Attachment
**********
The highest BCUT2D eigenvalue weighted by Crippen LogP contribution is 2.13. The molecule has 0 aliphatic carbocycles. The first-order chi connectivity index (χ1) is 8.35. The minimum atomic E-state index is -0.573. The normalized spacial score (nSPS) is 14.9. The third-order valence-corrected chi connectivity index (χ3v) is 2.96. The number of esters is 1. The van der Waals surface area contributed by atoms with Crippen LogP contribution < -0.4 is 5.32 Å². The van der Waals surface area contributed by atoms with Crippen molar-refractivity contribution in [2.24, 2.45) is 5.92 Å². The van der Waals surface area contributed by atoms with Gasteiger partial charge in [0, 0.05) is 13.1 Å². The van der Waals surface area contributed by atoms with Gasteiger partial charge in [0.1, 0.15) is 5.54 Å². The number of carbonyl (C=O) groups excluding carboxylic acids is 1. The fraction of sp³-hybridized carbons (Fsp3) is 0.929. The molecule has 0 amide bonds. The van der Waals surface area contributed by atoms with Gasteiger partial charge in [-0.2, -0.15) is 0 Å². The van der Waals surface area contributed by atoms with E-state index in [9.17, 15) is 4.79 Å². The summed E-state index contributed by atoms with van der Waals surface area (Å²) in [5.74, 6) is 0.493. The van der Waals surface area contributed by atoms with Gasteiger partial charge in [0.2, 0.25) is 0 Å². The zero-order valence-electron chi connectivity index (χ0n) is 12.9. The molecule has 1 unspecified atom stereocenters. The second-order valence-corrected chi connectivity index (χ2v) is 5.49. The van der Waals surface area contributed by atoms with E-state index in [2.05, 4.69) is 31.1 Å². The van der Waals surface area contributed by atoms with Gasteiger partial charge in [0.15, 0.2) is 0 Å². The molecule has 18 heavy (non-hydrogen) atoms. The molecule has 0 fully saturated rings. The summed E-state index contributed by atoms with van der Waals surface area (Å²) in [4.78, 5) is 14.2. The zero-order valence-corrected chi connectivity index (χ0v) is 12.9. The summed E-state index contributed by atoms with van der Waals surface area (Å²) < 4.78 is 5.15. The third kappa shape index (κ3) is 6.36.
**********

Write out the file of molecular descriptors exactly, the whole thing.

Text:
The highest BCUT2D eigenvalue weighted by Crippen LogP contribution is 2.13. The molecule has 0 aliphatic carbocycles. The first-order chi connectivity index (χ1) is 8.35. The minimum atomic E-state index is -0.573. The normalized spacial score (nSPS) is 14.9. The third-order valence-corrected chi connectivity index (χ3v) is 2.96. The number of esters is 1. The van der Waals surface area contributed by atoms with Crippen LogP contribution < -0.4 is 5.32 Å². The van der Waals surface area contributed by atoms with Crippen molar-refractivity contribution in [2.24, 2.45) is 5.92 Å². The van der Waals surface area contributed by atoms with Gasteiger partial charge in [0, 0.05) is 13.1 Å². The van der Waals surface area contributed by atoms with Gasteiger partial charge in [0.1, 0.15) is 5.54 Å². The number of carbonyl (C=O) groups excluding carboxylic acids is 1. The fraction of sp³-hybridized carbons (Fsp3) is 0.929. The molecule has 0 amide bonds. The van der Waals surface area contributed by atoms with Gasteiger partial charge in [-0.2, -0.15) is 0 Å². The van der Waals surface area contributed by atoms with E-state index in [9.17, 15) is 4.79 Å². The summed E-state index contributed by atoms with van der Waals surface area (Å²) in [5.74, 6) is 0.493. The van der Waals surface area contributed by atoms with Gasteiger partial charge in [0.2, 0.25) is 0 Å². The zero-order valence-electron chi connectivity index (χ0n) is 12.9. The molecule has 1 unspecified atom stereocenters. The second-order valence-corrected chi connectivity index (χ2v) is 5.49. The van der Waals surface area contributed by atoms with E-state index in [2.05, 4.69) is 31.1 Å². The van der Waals surface area contributed by atoms with Gasteiger partial charge in [0.15, 0.2) is 0 Å². The molecule has 18 heavy (non-hydrogen) atoms. The molecule has 0 fully saturated rings. The summed E-state index contributed by atoms with van der Waals surface area (Å²) in [4.78, 5) is 14.2. The zero-order valence-corrected chi connectivity index (χ0v) is 12.9. The summed E-state index contributed by atoms with van der Waals surface area (Å²) < 4.78 is 5.15. The third kappa shape index (κ3) is 6.36.